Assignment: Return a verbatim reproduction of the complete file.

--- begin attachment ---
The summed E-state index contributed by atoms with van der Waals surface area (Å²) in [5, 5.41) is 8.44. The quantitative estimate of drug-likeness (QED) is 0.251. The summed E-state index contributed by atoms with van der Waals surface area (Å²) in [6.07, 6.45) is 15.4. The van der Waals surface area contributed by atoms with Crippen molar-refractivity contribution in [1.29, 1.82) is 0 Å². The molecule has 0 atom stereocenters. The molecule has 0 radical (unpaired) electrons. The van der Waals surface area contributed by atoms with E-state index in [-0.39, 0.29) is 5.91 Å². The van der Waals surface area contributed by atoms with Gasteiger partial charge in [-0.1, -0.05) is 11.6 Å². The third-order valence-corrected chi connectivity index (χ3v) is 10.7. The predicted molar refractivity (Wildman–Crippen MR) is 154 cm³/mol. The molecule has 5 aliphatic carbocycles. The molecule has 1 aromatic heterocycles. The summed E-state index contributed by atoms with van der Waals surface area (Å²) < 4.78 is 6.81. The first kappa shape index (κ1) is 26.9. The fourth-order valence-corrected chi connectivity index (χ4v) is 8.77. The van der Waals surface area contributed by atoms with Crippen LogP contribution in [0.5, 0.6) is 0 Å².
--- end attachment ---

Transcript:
The summed E-state index contributed by atoms with van der Waals surface area (Å²) in [5, 5.41) is 8.44. The quantitative estimate of drug-likeness (QED) is 0.251. The summed E-state index contributed by atoms with van der Waals surface area (Å²) in [6.07, 6.45) is 15.4. The van der Waals surface area contributed by atoms with Crippen molar-refractivity contribution in [1.29, 1.82) is 0 Å². The molecule has 0 atom stereocenters. The molecule has 0 radical (unpaired) electrons. The van der Waals surface area contributed by atoms with E-state index in [-0.39, 0.29) is 5.91 Å². The van der Waals surface area contributed by atoms with Gasteiger partial charge in [-0.1, -0.05) is 11.6 Å². The third-order valence-corrected chi connectivity index (χ3v) is 10.7. The predicted molar refractivity (Wildman–Crippen MR) is 154 cm³/mol. The molecule has 5 aliphatic carbocycles. The molecule has 1 aromatic heterocycles. The summed E-state index contributed by atoms with van der Waals surface area (Å²) < 4.78 is 6.81. The first kappa shape index (κ1) is 26.9. The fourth-order valence-corrected chi connectivity index (χ4v) is 8.77. The van der Waals surface area contributed by atoms with Crippen LogP contribution in [0.5, 0.6) is 0 Å².